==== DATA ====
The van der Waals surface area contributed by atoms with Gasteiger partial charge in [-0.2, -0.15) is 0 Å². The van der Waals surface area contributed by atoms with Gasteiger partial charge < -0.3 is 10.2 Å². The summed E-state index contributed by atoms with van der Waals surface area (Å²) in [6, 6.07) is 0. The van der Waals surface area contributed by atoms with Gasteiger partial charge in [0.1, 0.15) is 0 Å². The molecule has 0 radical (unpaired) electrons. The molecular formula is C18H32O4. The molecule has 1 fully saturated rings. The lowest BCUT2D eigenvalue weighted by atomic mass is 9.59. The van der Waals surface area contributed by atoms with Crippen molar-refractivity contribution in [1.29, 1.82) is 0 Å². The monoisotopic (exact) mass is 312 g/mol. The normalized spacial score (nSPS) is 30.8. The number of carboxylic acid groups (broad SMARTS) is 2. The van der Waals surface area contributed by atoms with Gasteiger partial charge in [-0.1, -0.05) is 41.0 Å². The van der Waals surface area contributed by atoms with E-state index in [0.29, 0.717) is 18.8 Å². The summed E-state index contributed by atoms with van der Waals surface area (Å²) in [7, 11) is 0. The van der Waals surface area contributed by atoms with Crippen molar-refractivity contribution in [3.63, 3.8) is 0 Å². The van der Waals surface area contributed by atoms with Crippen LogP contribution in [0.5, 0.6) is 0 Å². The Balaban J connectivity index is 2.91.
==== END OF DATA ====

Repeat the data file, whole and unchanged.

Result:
The van der Waals surface area contributed by atoms with Gasteiger partial charge in [-0.2, -0.15) is 0 Å². The van der Waals surface area contributed by atoms with Gasteiger partial charge < -0.3 is 10.2 Å². The summed E-state index contributed by atoms with van der Waals surface area (Å²) in [6, 6.07) is 0. The van der Waals surface area contributed by atoms with Gasteiger partial charge in [0.1, 0.15) is 0 Å². The molecule has 0 radical (unpaired) electrons. The molecular formula is C18H32O4. The molecule has 1 fully saturated rings. The lowest BCUT2D eigenvalue weighted by atomic mass is 9.59. The van der Waals surface area contributed by atoms with Crippen molar-refractivity contribution in [1.29, 1.82) is 0 Å². The monoisotopic (exact) mass is 312 g/mol. The normalized spacial score (nSPS) is 30.8. The number of carboxylic acid groups (broad SMARTS) is 2. The van der Waals surface area contributed by atoms with Gasteiger partial charge in [-0.1, -0.05) is 41.0 Å². The van der Waals surface area contributed by atoms with E-state index in [0.29, 0.717) is 18.8 Å². The summed E-state index contributed by atoms with van der Waals surface area (Å²) in [7, 11) is 0. The van der Waals surface area contributed by atoms with Crippen molar-refractivity contribution in [3.63, 3.8) is 0 Å². The van der Waals surface area contributed by atoms with Crippen LogP contribution in [0.5, 0.6) is 0 Å². The Balaban J connectivity index is 2.91.